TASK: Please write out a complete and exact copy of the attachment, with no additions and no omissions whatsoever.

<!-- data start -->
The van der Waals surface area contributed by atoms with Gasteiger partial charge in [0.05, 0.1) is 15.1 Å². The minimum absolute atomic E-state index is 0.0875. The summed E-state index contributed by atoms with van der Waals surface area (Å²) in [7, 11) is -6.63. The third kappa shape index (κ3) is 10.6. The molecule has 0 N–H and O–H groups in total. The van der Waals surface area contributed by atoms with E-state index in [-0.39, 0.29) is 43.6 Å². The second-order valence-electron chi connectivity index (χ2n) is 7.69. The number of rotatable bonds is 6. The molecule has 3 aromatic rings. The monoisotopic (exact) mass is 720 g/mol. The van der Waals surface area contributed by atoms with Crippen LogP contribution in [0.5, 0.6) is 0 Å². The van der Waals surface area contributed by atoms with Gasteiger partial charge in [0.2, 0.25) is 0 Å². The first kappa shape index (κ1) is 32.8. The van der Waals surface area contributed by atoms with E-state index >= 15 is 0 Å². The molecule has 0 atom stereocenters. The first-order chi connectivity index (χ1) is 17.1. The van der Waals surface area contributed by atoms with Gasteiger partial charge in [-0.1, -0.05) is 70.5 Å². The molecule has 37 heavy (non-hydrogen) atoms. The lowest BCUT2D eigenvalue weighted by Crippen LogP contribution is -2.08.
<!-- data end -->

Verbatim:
The van der Waals surface area contributed by atoms with Gasteiger partial charge in [0.05, 0.1) is 15.1 Å². The minimum absolute atomic E-state index is 0.0875. The summed E-state index contributed by atoms with van der Waals surface area (Å²) in [7, 11) is -6.63. The third kappa shape index (κ3) is 10.6. The molecule has 0 N–H and O–H groups in total. The van der Waals surface area contributed by atoms with E-state index in [-0.39, 0.29) is 43.6 Å². The second-order valence-electron chi connectivity index (χ2n) is 7.69. The number of rotatable bonds is 6. The molecule has 3 aromatic rings. The monoisotopic (exact) mass is 720 g/mol. The van der Waals surface area contributed by atoms with Crippen LogP contribution in [0.5, 0.6) is 0 Å². The van der Waals surface area contributed by atoms with Gasteiger partial charge in [0.2, 0.25) is 0 Å². The first kappa shape index (κ1) is 32.8. The van der Waals surface area contributed by atoms with E-state index >= 15 is 0 Å². The molecule has 0 atom stereocenters. The first-order chi connectivity index (χ1) is 17.1. The van der Waals surface area contributed by atoms with Gasteiger partial charge in [-0.1, -0.05) is 70.5 Å². The molecule has 37 heavy (non-hydrogen) atoms. The lowest BCUT2D eigenvalue weighted by Crippen LogP contribution is -2.08.